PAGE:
The energetic performances of the actors live up to the energy of Steven Berkoff's angry and affecting drama. Berkoff's dialogue and physicality forces his actors to work hard, and the dedicated troupe at the Courtyard rise to the occasion. Director Fela Oke makes a virtue of propless minimalism, demanding creative initiative from the actors who deliver talented performances in mime and physical drama and engage the imagination of the audience.
Particular mention should be made of the 'Method Acting' of one of the play's young stars, Joshua Nawras, who got into a fight to help him 'get into character' and was sporting an impressive and authentic black eye on the first night.
Partly autobiographical, 'East' draws on Berkoff's own East End background to demand respect for working class culture. As an 'Elegy for the East and Its Energetic Waste' it is truly effective as a mournful requiem for wasted lives which, lived with such energy, should have been worth so much more and yielded much more joy.
These honest poor folk, Berkoff seemed to be saying back then in the 1970s, are the truly deserving, whereas privilege is wasted on the cowardly rich who haven't the brains or the balls to properly enjoy their good fortune.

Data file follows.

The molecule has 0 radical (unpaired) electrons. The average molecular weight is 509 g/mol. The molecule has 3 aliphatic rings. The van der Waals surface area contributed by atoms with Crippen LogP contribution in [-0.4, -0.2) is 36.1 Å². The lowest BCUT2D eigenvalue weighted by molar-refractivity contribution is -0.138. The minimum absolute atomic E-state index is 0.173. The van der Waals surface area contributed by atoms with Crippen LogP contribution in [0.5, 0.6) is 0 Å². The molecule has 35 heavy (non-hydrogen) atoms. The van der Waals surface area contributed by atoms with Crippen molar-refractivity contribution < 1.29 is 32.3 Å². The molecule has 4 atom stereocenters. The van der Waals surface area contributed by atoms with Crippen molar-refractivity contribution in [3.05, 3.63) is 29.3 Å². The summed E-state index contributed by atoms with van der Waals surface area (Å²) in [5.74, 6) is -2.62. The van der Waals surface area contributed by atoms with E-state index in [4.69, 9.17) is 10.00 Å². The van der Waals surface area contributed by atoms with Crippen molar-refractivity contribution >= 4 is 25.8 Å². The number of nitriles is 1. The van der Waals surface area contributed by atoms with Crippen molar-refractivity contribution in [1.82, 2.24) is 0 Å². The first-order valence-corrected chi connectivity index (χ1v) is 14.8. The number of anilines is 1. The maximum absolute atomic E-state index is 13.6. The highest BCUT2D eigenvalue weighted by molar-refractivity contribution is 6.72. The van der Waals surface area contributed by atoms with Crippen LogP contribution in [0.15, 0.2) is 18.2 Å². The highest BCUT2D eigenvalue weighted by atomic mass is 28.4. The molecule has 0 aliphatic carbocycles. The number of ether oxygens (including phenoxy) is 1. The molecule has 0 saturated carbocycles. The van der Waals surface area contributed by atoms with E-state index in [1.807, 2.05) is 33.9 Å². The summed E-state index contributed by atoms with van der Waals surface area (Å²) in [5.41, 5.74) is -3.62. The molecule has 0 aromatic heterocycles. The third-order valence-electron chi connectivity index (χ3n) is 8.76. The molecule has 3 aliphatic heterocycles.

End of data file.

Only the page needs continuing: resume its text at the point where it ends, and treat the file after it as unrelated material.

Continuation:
With homage to Kubrick and Orton, unrepressed proletarian sexuality and violence is flung honestly in the disquieted faces of 'cultivated' audiences. Using Shakespearean language and a lyrical approach that paradoxically beautifies crudity, Berkoff humorously dramatises the aggrandisement of the crude sex and violence which enlivens restricted and wasted existences. The painful gulf between aspiration and actuality is continually re-revealed in one disappointing episode after another: the poetic and imaginative courtship speeches followed by the perfunctory bunk-up; the unrequited longings and higher yearnings thwarted by cultural constraints; the intelligent mother repressed and brutalised, reacting with courageous good humour to the accidental incest (very funny!) which is the only glimmer of light relief in her typically bleak experience of marriage.
The characters' attitudes alternate between aggressive contempt for the effete cowardices and self-deceptions of 'social superiors', and pathos as they confront the bleak reality of human existence, while laughing bravely in its face.
- Cathy Warwick
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